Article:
The best fall nails will help you hang pictures, repair items, and complete other DIY projects with ease.

What to Consider When Choosing the Best Fall Nails

With fall right around the corner, its time to start thinking about how to decorate your home for the season. One of the biggest changes you can make is upgrading your outdoor nail art. Whether its a new design or a refresh of an existing theme, adding some nail polish helps create a cohesive look throughout your space.

While it might seem like a daunting task, choosing the right nails and nail polish takes just a little bit of planning. The following sections will break down the important considerations to keep in mind while shopping for these seasonal beauties.

Length

When it comes to length, there are two options: cuticle-side entry and tip-free (or pointed) nails. Most manufacturers offer both types.

  • Cuticle-side entry nails have a long tip that sits inside the groove on the top of the nail. To install, simply squeeze off the excess water from the surface of the material and then file down the tip until it sits in the appropriate depth in the pre-drilled hole. Its a simple process, but this method does not work with all materials.
  • Tip-free nails also enter the structure at the tip, but they lack a long tip. Instead, they have a sharp pointy end that sits in the pre-drilled hole. These nails are great for penetrating thick materials, but their installation is more challenging than cuticle-side nails. Manufacturers now offer special files that make installing these nails easier.

Number of Pieces

When it comes to materials, there are two options: monofilament and multi-filament nylon.

  • Monofilament nylon is made of one continuous strand of nylon that is extruded and then cut into shorter lengths. This makes it strong and durable, and the smooth finish allows for easy painting.
  • Multi-filament nylon is actually a synthetic yarn made from many individual strands of nylon. While stronger than monofilament nylon, multi-filament nylon tends to have a rougher texture that makes it less desirable for a painted surface.

Base Metal Type

The base metal used in nail construction has a lot to do with the quality and durability of the finished nail. In general, zinc is the most popular base metal because its inexpensive, highly conductive, and readily available.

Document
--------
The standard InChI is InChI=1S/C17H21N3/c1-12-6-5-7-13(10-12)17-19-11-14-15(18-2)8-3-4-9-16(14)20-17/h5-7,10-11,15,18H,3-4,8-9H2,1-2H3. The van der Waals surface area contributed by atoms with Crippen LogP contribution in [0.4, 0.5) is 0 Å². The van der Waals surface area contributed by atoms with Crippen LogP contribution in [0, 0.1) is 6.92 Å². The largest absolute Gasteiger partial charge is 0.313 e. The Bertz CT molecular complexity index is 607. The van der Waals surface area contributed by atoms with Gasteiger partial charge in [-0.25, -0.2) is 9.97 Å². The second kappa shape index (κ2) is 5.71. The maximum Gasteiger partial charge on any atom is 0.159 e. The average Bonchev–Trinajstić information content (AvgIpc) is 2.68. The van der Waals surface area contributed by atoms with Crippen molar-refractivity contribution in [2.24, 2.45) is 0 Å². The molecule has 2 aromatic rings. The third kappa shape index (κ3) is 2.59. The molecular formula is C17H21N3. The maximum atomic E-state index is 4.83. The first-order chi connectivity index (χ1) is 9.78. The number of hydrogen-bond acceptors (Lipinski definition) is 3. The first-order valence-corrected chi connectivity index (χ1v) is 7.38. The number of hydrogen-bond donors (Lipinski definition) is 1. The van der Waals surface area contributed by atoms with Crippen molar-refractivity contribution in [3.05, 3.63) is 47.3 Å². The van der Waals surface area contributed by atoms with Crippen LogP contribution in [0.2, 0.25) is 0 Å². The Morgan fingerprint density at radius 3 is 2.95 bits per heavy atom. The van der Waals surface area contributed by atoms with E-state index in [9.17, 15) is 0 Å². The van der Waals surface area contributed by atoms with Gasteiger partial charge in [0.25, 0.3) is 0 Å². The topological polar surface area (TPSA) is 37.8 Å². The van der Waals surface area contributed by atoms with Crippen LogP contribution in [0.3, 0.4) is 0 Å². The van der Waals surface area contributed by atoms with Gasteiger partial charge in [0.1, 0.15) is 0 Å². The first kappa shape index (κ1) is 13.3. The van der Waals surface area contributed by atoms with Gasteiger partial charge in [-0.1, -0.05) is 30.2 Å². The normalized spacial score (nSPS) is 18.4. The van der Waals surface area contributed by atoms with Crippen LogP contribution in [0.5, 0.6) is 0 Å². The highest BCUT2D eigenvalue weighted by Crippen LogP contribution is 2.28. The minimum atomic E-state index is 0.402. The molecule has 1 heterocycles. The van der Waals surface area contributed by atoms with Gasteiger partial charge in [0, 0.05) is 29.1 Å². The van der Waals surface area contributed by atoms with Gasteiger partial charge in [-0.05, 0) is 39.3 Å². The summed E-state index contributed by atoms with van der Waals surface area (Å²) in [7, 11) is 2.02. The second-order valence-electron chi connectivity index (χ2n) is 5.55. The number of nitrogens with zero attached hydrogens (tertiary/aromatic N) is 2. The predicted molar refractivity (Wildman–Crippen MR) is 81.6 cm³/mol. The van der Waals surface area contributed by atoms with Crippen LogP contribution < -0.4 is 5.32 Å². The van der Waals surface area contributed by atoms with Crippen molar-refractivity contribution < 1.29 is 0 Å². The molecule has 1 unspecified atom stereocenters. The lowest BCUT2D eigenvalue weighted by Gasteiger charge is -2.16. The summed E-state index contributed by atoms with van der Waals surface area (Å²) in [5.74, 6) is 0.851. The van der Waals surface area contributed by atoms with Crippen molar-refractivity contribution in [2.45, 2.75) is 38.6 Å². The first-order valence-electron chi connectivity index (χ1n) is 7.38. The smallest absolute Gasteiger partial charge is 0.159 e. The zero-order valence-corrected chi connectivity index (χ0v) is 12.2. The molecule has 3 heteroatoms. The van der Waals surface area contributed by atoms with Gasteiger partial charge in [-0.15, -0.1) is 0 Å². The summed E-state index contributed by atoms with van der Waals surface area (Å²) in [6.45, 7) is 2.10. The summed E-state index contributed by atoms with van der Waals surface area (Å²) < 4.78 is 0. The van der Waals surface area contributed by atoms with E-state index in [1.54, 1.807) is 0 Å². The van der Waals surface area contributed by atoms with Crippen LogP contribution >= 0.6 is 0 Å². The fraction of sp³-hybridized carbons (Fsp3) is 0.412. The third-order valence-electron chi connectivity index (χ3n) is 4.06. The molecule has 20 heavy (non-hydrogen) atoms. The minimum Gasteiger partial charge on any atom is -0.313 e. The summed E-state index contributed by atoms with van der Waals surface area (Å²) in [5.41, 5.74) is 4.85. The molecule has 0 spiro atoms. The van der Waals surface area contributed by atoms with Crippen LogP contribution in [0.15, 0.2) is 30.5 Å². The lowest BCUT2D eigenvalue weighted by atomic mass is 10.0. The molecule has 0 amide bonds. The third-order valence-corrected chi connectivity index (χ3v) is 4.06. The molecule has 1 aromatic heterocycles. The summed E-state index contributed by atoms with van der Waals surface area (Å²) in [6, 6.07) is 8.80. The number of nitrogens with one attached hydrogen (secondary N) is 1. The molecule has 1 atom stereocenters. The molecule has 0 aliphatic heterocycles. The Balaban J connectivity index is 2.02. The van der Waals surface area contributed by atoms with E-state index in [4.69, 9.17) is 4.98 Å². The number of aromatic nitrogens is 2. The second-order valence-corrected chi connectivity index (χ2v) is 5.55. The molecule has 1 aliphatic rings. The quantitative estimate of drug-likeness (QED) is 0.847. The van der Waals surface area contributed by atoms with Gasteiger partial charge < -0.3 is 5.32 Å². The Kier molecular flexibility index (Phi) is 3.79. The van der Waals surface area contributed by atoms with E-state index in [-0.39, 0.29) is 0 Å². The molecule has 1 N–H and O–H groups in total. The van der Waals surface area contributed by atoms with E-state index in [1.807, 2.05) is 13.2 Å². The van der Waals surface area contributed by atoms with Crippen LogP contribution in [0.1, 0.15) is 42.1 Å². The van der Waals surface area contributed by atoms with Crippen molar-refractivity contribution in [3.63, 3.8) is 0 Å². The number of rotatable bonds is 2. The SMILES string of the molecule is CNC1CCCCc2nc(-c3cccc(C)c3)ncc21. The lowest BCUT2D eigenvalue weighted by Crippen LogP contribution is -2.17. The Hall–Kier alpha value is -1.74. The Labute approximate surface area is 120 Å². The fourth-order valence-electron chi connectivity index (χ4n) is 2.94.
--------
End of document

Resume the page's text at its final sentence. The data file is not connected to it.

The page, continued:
Less popular as a base metal, aluminum also works. Though less common, copper is another option. Keep in mind that while base metals like zinc and aluminum are necessary, they’re not sufficient; the best outdoor nails also use steel alloys to increase strength and durability.

Steel Alloy

As mentioned above, the three primary components of high-quality outdoor nails are zinc, aluminum, and steel alloys. The addition of other elements increases the hardness and durability of each.

In the case of aluminum, it makes up the head of the nail. While aluminum is cheaper than zinc and harder than steel, over time, aluminum can be susceptible to corrosion. Zinc, on the other hand, is completely unaffected by weather and water.

Steel alloys are primarily used for the shaft of the nail where the bulk of the installation force must be applied. While these nails are stronger than either aluminum or zinc, they too can eventually corrode if they’re left untreated in poor conditions.

Point Retention

Another factor to consider when buying nails is whether or not they retain their points after installation. While cuticle-side nails often lose their tips, tip-free nails tend to stay sharper longer.

Manufacturers coat their nails with linseed oil or harden them with something called a chromium phosphate to make them more resistant to wear and tear. However, even with this protection, after a few years, the points will still wear down and need to be replaced.

Installation Process

Beyond just having the right materials, putting the nails into place also requires a certain technique. Squeezing off the water first and then filing down the tip until it fits into the pre-drilled hole is usually the way to go. Some nailers also allow for adjustment during installation, which makes it even easier to get the tip in correctly.

For those who struggle with this technique, there are now tools that make the job much simpler. One such tool is a nail gun that holds the nails in place rather than requiring you to individually file each nail.